“Our teams looked at short and long-term survival, major complications, and freedom from re-intervention,” says senior author Michael Gaies M.D., pediatric cardiac intensivist at Mott and co-director of quality within the Congenital Heart Center.
Patients who went into surgery with multiple heart defects and other organ abnormalities or dysfunction in their right ventricle had a higher risk of mortality.
Survival was significantly lower in the group of patients who received the Senning-Rastelli procedure compared to the Senning-arterial switch operation. For the most recent era, 30 of 32 patients (94%) with the Senning-arterial switch operation and 19 of 22 patients (86%) with Senning-Rastelli procedure survived to hospital discharge.
“The specific type of procedure patients receive is determined by their heart’s anatomy and co-existing heart defects,” Gaies says. “We found that mortality remains high following Senning-Rastelli operations, which are performed on the most complex hearts. This reinforces the importance of carefully selecting patients for these procedures and counseling families about risk.”
The study’s lead author is Kimberly Watkins, M.D., former Mott pediatric cardiology fellow and currently with the Children’s Heart Clinic, Children’s Minnesota.
One of the concerns about babies who undergo surgery for CCTGA is that they may later experience an abnormal heart rhythm, or arrhythmia. Some heart arrhythmias can be serious or even life threatening.
Researchers tracked 85 patients who had complex heart surgery for CCTGA between 1993 and 2017. The average age of surgery was 1.5 years.
By 10 years of follow up, more than half of patients had developed an arrhythmia requiring intervention with a higher risk of atrial arrhythmias but lower risk of ventricular arrhythmias and sudden cardiac death.
The risk of naturally developing heart block was similar to children with CCTGA who did not undergo this repair; though there was a greater need for pacemakers due to both post-surgical heart block and sinus node dysfunction.
The study was led by Mott pediatric cardiology fellow Rebecca Hartog, M.D., and Mott pediatric electrophysiologist Martin J. LaPage. M.D., M.S.
Research teams also wanted to better understand quality of life following surgery children with CCTGA.
They evaluated responses from 56 families who participated in surveys measuring physical and psychosocial skills, including motor, communication and adaptive skills.
Quality of life reported by patients or by parents was consistent with quality of life reported for other complex congenital heat abnormalities. Those with longer hospitalizations, surgical or catheter-based re-intervention following hospital discharge and heart failure symptoms were more likely to have lower quality of life scores.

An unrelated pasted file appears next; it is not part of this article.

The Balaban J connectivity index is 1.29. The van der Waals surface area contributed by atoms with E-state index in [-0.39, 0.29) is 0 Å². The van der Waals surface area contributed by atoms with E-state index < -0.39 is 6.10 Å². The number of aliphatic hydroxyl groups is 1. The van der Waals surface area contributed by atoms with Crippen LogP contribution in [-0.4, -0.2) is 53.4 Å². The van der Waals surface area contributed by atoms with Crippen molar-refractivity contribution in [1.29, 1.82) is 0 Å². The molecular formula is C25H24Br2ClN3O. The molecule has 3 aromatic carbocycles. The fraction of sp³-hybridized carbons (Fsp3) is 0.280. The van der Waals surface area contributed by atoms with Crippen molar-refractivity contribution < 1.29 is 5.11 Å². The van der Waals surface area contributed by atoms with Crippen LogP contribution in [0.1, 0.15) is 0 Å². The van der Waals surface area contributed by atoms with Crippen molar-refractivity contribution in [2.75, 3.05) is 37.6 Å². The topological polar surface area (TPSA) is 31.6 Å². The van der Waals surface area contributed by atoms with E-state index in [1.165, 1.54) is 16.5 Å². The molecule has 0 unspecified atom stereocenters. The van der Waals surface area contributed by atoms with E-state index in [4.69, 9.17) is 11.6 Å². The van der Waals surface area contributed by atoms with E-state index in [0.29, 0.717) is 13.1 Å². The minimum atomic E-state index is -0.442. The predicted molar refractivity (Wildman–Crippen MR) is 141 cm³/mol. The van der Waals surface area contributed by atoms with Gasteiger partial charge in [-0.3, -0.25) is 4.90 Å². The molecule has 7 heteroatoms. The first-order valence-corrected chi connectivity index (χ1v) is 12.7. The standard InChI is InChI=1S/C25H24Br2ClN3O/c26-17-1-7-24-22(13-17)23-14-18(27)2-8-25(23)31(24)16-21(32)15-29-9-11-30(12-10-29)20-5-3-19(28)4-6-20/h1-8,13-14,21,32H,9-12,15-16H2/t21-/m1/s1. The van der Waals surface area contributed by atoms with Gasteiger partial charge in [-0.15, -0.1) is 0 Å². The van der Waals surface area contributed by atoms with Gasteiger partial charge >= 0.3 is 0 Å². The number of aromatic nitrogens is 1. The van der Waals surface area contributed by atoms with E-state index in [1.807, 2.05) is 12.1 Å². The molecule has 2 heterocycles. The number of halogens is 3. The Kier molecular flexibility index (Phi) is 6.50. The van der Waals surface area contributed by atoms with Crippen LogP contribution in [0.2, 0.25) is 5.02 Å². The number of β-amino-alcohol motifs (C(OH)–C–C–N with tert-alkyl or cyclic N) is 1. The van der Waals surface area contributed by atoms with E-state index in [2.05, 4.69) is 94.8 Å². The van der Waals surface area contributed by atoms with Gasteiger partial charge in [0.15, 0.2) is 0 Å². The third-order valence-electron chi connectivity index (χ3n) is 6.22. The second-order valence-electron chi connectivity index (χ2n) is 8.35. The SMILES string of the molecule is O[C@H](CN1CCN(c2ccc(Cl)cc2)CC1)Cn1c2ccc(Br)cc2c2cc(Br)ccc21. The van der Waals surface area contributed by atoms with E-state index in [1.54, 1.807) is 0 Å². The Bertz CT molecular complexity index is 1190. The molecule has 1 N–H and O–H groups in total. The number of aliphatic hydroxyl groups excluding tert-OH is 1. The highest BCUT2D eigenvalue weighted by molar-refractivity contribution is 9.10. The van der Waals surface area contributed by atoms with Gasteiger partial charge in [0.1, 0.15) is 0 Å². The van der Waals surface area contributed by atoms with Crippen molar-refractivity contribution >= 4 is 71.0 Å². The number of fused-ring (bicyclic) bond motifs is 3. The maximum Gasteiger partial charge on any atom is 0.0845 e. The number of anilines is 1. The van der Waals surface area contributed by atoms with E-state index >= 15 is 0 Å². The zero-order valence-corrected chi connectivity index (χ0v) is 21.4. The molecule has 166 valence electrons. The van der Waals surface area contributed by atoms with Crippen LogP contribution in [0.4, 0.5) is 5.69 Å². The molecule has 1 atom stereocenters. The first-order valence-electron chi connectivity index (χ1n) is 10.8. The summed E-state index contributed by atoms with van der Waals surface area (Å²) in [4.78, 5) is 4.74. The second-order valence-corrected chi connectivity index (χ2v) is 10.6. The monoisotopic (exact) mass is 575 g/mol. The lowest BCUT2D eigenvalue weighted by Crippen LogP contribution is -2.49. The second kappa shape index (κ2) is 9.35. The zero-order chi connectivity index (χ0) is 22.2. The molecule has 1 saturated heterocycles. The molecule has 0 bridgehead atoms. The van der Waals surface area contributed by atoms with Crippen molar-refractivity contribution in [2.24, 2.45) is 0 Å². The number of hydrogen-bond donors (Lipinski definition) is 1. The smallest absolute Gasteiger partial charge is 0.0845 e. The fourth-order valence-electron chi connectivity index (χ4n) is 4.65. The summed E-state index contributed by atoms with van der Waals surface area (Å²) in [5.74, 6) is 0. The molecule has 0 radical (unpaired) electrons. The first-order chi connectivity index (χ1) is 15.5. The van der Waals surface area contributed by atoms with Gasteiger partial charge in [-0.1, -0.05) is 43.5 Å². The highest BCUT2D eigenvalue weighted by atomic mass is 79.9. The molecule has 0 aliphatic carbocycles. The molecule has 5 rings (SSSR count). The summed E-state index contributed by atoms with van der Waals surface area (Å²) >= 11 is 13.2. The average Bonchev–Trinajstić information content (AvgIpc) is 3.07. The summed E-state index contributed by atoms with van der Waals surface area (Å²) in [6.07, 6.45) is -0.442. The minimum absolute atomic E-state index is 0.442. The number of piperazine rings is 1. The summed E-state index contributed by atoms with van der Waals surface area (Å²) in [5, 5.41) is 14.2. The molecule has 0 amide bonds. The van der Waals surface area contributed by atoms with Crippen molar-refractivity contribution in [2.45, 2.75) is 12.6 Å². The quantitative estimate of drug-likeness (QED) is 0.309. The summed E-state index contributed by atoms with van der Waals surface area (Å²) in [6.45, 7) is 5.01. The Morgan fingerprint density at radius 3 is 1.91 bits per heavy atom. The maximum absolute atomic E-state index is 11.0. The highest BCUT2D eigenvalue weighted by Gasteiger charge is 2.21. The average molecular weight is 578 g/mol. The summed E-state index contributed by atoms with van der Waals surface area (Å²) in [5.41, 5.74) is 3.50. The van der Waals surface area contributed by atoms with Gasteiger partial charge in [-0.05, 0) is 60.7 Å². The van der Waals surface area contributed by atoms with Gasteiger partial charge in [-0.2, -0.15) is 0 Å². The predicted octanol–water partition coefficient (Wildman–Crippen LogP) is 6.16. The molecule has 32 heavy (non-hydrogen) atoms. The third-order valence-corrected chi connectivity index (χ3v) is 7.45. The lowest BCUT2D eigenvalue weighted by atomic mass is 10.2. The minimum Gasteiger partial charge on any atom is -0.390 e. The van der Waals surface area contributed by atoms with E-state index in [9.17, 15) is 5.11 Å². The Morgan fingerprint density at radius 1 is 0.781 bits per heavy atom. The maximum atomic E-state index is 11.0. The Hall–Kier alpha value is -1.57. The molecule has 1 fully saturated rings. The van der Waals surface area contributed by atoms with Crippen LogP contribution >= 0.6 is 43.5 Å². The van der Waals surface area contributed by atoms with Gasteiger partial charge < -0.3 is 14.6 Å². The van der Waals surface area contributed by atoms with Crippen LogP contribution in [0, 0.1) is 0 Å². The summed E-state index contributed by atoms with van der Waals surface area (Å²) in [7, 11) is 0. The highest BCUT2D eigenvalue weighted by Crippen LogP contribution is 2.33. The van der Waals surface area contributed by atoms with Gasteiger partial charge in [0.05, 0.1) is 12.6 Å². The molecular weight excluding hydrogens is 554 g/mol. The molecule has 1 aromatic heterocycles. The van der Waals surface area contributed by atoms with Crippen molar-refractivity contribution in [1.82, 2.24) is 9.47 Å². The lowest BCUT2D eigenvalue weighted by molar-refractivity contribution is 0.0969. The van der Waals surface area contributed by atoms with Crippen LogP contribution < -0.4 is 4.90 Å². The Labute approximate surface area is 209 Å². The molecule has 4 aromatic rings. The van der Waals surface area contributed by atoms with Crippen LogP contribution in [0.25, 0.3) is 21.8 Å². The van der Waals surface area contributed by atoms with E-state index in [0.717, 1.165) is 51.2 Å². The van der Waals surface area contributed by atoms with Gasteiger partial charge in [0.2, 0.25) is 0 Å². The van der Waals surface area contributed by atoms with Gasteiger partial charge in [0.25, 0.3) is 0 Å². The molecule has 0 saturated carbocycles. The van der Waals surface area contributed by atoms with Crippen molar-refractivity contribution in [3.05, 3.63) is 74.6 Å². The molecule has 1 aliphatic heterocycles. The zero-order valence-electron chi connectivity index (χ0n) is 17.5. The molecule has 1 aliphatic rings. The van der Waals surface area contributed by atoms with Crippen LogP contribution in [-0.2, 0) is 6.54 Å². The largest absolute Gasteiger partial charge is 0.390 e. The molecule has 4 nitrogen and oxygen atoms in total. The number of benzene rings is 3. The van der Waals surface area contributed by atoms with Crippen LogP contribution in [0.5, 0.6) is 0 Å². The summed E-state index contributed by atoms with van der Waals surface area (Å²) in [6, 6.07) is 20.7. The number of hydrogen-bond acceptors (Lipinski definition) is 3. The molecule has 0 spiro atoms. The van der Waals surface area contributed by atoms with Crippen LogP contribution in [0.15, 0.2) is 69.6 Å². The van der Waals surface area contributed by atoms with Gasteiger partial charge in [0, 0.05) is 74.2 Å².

“During our follow up care with children who have had complex cardiac surgery we need to be evaluating more than the health of their heart,” says Goldberg, senior author on the study. “We know these children are at higher risk of neurodevelopmental delays and other issues that impact quality of life, and we need to be closely monitoring and identifying these issues as early as possible.”
Mott pediatric cardiology fellow Tiffany Lim, M.D., was the study’s lead author.
When surgeons repair congenitally corrected transposition of the great arteries, they re-establish the left ventricle as the ventricle that pumps blood to the body.
This is why any dysfunction in the left ventricle is an important factor in long-term patient health. But there are little data on how the left ventricle functions before and after the surgery and risk factors for poor function.
Michigan researchers evaluated pre-operative and discharge echocardiograms in 91 patients with CCTGA after repair from 2000-2018.
They found that children had a mild decline in ventricular function but within a normal range at discharge. Further research is needed to evaluate how ventricular function may change over the long-term.
“It’s not unusual to see ventricular function dip a bit in the immediate post-operative period, and that may improve over time,” Goldberg says.
“Follow up to these initial echocardiograms further out from surgery will help us better understand the long term impact on ventricular function.”
The study was led by Mott pediatric fellow Megan Wilde, M.D., and senior author Adam Dorfman, M.D., Mott pediatric cardiologist and director of non-invasive imaging within the heart center.